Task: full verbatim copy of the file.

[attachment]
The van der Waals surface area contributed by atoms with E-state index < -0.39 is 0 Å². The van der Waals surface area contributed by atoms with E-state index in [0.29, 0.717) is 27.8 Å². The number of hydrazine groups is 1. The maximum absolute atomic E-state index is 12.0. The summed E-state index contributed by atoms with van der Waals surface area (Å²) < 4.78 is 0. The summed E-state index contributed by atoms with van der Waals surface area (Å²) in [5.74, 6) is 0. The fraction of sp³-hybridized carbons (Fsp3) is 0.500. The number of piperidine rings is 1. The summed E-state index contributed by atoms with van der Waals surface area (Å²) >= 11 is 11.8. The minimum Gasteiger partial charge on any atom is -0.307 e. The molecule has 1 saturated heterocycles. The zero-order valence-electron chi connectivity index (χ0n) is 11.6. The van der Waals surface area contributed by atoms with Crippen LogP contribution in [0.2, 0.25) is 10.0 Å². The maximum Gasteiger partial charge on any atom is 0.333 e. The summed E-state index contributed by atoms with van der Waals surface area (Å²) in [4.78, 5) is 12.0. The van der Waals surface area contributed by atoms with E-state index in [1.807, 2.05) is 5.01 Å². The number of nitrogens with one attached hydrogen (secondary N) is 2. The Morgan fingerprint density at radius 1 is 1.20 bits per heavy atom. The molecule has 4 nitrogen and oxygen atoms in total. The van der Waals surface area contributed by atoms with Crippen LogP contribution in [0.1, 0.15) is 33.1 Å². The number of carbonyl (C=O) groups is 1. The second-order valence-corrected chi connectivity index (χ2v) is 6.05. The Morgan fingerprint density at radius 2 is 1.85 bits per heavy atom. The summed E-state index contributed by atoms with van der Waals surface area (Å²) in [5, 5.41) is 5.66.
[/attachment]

The van der Waals surface area contributed by atoms with E-state index < -0.39 is 0 Å². The van der Waals surface area contributed by atoms with E-state index in [0.29, 0.717) is 27.8 Å². The number of hydrazine groups is 1. The maximum absolute atomic E-state index is 12.0. The summed E-state index contributed by atoms with van der Waals surface area (Å²) < 4.78 is 0. The summed E-state index contributed by atoms with van der Waals surface area (Å²) in [5.74, 6) is 0. The fraction of sp³-hybridized carbons (Fsp3) is 0.500. The number of piperidine rings is 1. The summed E-state index contributed by atoms with van der Waals surface area (Å²) >= 11 is 11.8. The minimum Gasteiger partial charge on any atom is -0.307 e. The molecule has 1 saturated heterocycles. The zero-order valence-electron chi connectivity index (χ0n) is 11.6. The van der Waals surface area contributed by atoms with Crippen LogP contribution in [0.2, 0.25) is 10.0 Å². The maximum Gasteiger partial charge on any atom is 0.333 e. The summed E-state index contributed by atoms with van der Waals surface area (Å²) in [4.78, 5) is 12.0. The van der Waals surface area contributed by atoms with E-state index in [1.807, 2.05) is 5.01 Å². The number of nitrogens with one attached hydrogen (secondary N) is 2. The Morgan fingerprint density at radius 1 is 1.20 bits per heavy atom. The molecule has 4 nitrogen and oxygen atoms in total. The van der Waals surface area contributed by atoms with Crippen LogP contribution in [0.1, 0.15) is 33.1 Å². The number of carbonyl (C=O) groups is 1. The second-order valence-corrected chi connectivity index (χ2v) is 6.05. The Morgan fingerprint density at radius 2 is 1.85 bits per heavy atom. The summed E-state index contributed by atoms with van der Waals surface area (Å²) in [5, 5.41) is 5.66.